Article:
Mike and Karen Yates, Clifford and Windy Ponsock, Bob Pelton, Dave
Jamieson, Rick Lund, Martin Stiasny, Bruce Guimont, Mac Lopez, and
Rosalie, Rosalyn and Randy Wright and Tanya Hack.
Stanley Thomas Palmer
31 May 1943 - 13 October 2015
Stanley was a painter by trade, and he attacked that profession as he did the many other passions
it enabled him to pursue. He loved fast cars and motorcycles, pretty ladies, his dogs, the martial
arts, skiing, fishing, hunting with gun and bow and falcon, and just about any pursuit that would
put him in his natural element...the outdoors. Foremost among these was falconry. In 1967 at
a gas station in Sparks, Nevada, Stanley chanced upon a vehicle with a hooded goshawk in the
back. Thus began a lifelong friendship with Bob Pelton and the
fulfillment of a rewarding obsession he’d been unknowingly born
to. His birds were always utterly tame, and many occupied the house
with him. Junior, a beloved gyr/peregrine partner of 15+ years
who predeceased Stanley by a few days, often slept on an adjacent
pillow in his bedroom. He trained a female gyr/barbary to follow
his hand signals to find tidbits hed hidden around the house,
even successfully directing her to descend into the basement on
those missions. His birds were not only cherished companions but
accomplished game hawks that caught sage-grouse, pheasant, duck,
hun, quail and rabbit.
Stanley had a great sense of humor and an appreciation of the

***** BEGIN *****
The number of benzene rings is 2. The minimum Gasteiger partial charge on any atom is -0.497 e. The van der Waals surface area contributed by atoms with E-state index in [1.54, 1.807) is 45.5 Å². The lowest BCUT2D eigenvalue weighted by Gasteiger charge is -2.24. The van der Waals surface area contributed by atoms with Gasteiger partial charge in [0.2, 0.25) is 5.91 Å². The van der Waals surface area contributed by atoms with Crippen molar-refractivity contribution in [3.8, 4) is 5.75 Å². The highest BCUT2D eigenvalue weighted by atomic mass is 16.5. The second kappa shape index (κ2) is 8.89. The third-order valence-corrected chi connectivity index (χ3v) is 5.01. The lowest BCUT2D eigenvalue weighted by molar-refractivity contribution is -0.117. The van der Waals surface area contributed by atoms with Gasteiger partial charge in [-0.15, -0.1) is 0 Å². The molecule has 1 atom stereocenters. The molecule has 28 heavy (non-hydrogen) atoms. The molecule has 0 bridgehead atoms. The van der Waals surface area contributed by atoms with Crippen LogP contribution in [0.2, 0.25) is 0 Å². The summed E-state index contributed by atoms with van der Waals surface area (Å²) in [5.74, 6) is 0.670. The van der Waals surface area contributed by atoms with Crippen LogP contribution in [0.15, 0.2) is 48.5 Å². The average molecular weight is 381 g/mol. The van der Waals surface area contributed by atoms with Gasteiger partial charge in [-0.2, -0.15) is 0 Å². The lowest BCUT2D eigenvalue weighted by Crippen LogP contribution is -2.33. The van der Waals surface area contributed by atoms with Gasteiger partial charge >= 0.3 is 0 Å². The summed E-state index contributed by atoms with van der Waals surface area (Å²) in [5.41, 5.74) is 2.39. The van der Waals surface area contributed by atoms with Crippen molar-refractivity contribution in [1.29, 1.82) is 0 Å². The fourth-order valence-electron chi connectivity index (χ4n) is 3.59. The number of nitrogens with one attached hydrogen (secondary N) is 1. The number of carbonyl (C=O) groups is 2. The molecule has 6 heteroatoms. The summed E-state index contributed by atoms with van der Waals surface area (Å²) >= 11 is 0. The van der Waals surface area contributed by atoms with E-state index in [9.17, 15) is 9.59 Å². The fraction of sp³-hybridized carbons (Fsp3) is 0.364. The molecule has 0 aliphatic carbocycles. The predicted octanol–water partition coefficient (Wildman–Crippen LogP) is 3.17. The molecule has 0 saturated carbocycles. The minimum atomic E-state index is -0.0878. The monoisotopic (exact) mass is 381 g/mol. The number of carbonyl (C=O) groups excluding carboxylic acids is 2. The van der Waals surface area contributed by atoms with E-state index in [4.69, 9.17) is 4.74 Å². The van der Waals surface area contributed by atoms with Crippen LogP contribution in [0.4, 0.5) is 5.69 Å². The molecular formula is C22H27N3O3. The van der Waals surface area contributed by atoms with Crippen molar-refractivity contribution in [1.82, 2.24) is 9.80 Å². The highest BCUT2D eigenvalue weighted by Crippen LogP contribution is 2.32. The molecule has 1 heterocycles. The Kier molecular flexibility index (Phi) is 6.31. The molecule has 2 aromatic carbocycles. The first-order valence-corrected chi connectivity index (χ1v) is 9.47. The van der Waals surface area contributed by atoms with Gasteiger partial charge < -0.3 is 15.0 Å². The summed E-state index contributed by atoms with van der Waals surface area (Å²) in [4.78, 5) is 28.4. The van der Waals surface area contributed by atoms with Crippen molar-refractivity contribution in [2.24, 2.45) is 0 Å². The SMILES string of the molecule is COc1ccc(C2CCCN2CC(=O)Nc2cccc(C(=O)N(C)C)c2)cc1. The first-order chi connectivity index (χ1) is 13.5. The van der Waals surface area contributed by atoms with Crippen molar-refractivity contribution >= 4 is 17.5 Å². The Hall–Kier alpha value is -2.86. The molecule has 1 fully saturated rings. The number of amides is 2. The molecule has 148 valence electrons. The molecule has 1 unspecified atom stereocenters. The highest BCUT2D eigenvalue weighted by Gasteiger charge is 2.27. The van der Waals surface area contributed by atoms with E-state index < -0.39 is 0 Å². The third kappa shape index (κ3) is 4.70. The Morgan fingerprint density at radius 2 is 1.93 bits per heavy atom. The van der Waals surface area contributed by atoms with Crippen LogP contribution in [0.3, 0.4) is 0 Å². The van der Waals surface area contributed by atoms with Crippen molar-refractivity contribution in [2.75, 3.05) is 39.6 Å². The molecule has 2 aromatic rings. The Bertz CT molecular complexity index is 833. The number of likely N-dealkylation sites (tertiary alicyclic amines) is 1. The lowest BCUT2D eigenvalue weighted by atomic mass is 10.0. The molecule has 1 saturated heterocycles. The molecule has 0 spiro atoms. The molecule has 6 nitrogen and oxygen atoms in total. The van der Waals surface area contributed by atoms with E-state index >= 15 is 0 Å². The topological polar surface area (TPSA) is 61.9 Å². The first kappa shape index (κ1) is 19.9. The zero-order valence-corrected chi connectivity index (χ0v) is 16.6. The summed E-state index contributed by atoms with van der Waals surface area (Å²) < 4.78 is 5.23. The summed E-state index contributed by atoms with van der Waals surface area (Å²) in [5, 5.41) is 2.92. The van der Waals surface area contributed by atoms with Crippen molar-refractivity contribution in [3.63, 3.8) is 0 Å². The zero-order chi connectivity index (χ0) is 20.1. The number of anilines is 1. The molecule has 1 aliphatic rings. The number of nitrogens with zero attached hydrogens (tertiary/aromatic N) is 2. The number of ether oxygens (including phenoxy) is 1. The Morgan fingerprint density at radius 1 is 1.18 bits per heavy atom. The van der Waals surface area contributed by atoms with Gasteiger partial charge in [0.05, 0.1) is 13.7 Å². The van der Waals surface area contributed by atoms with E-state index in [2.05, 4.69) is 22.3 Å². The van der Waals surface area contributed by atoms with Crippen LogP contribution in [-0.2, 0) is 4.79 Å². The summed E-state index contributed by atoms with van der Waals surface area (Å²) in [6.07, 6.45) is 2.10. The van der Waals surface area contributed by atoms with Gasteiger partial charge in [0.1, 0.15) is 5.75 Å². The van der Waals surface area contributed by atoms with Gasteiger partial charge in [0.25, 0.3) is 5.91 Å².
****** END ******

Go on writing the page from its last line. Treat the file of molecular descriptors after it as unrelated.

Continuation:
absurd. His hawks and falcons were creatively named, beginning
with the first red-tail “Big Al. Stanley hawked quail through a car
window all around Sparks with a Cooper’s Hawk called “Weinie
Madea. A north African peregrine tiercel was Toto Jo. He dubbed Steve Baptistes German gos
“Thunderchicken. Dave Jamieson recalls a group of Reno falconers getting together for exercise
flights, and Stanley’s bird landing on the front of a car when cast off. Undeterred, he turned the
moment into comedy gold by exclaiming: “Who said he was hood-shy?” Stanley knew how to be
a friend, which was one of the reasons he had so many. He never spoke ill of others, and we never
heard unkind words spoken of him. His was a rich life, but he also enriched beyond measure the
lives of those fortunate enough to know him.
I have many fond memories of days spent with
Stan Palmer. He was there helping me rappel
down a cliff face when I took an eyas prairie out
of the nest. He had a good laugh at my fear of
heights and generously came down on the cliff
next to me to give me confidence. He enjoyed
my look of happiness when I tucked that little
fluff ball in my creel and let myself down to
the bottom of the cliff. We happily chased
pheasants and ducks in central Nevada, him
with his falcon and I with my goshawk. The gos
did better than the falcon on pheasants, and the
falcon better on ducks. We pursued sage-grouse
in the high desert. His new gyr/barbary falcon
took the first grouse at which she wasown.
We had many happy hawking days together.
One would be hard-pressed to find a nicer guy
than Stan. He was gentle and kind to his birds,
his dogs and his friends. He had a wonderful
smile and a hearty laugh that are missed by all
who knew him.
Stanley by
Cliff Ponsock
His birds were not only
cherished companions
but accomplished game
hawks that caught sage-
grouse, pheasant, duck,
hun, quail and rabbit.